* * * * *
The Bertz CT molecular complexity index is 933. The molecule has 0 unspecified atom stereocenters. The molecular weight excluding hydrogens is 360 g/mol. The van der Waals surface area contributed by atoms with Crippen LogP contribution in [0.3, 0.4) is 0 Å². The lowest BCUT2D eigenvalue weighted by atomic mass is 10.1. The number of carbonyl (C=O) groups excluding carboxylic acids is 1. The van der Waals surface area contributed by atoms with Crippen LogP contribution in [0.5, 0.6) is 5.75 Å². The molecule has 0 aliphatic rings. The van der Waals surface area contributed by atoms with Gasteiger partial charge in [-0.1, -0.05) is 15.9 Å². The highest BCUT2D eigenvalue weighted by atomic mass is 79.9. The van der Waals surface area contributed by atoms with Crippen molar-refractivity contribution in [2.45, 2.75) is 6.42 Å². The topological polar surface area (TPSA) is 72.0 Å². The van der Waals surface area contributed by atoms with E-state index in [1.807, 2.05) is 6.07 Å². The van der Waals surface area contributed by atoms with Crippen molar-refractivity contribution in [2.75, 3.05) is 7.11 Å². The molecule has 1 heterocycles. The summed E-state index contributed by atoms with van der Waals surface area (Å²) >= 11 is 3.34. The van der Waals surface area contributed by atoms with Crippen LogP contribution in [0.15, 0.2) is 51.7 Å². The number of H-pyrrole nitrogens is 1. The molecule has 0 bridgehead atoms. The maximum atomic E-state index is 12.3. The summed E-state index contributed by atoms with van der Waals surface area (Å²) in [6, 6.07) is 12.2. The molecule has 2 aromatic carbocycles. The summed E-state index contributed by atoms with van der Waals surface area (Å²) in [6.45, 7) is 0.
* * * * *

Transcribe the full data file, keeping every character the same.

The Bertz CT molecular complexity index is 933. The molecule has 0 unspecified atom stereocenters. The molecular weight excluding hydrogens is 360 g/mol. The van der Waals surface area contributed by atoms with Crippen LogP contribution in [0.3, 0.4) is 0 Å². The lowest BCUT2D eigenvalue weighted by atomic mass is 10.1. The number of carbonyl (C=O) groups excluding carboxylic acids is 1. The van der Waals surface area contributed by atoms with Crippen LogP contribution in [0.5, 0.6) is 5.75 Å². The molecule has 0 aliphatic rings. The van der Waals surface area contributed by atoms with Gasteiger partial charge in [-0.1, -0.05) is 15.9 Å². The highest BCUT2D eigenvalue weighted by atomic mass is 79.9. The van der Waals surface area contributed by atoms with Crippen molar-refractivity contribution in [2.45, 2.75) is 6.42 Å². The topological polar surface area (TPSA) is 72.0 Å². The van der Waals surface area contributed by atoms with E-state index in [1.807, 2.05) is 6.07 Å². The van der Waals surface area contributed by atoms with Crippen molar-refractivity contribution in [2.75, 3.05) is 7.11 Å². The molecule has 1 heterocycles. The summed E-state index contributed by atoms with van der Waals surface area (Å²) >= 11 is 3.34. The van der Waals surface area contributed by atoms with Crippen LogP contribution in [0.15, 0.2) is 51.7 Å². The number of H-pyrrole nitrogens is 1. The molecule has 0 bridgehead atoms. The maximum atomic E-state index is 12.3. The summed E-state index contributed by atoms with van der Waals surface area (Å²) in [6, 6.07) is 12.2. The molecule has 2 aromatic carbocycles. The summed E-state index contributed by atoms with van der Waals surface area (Å²) in [6.45, 7) is 0.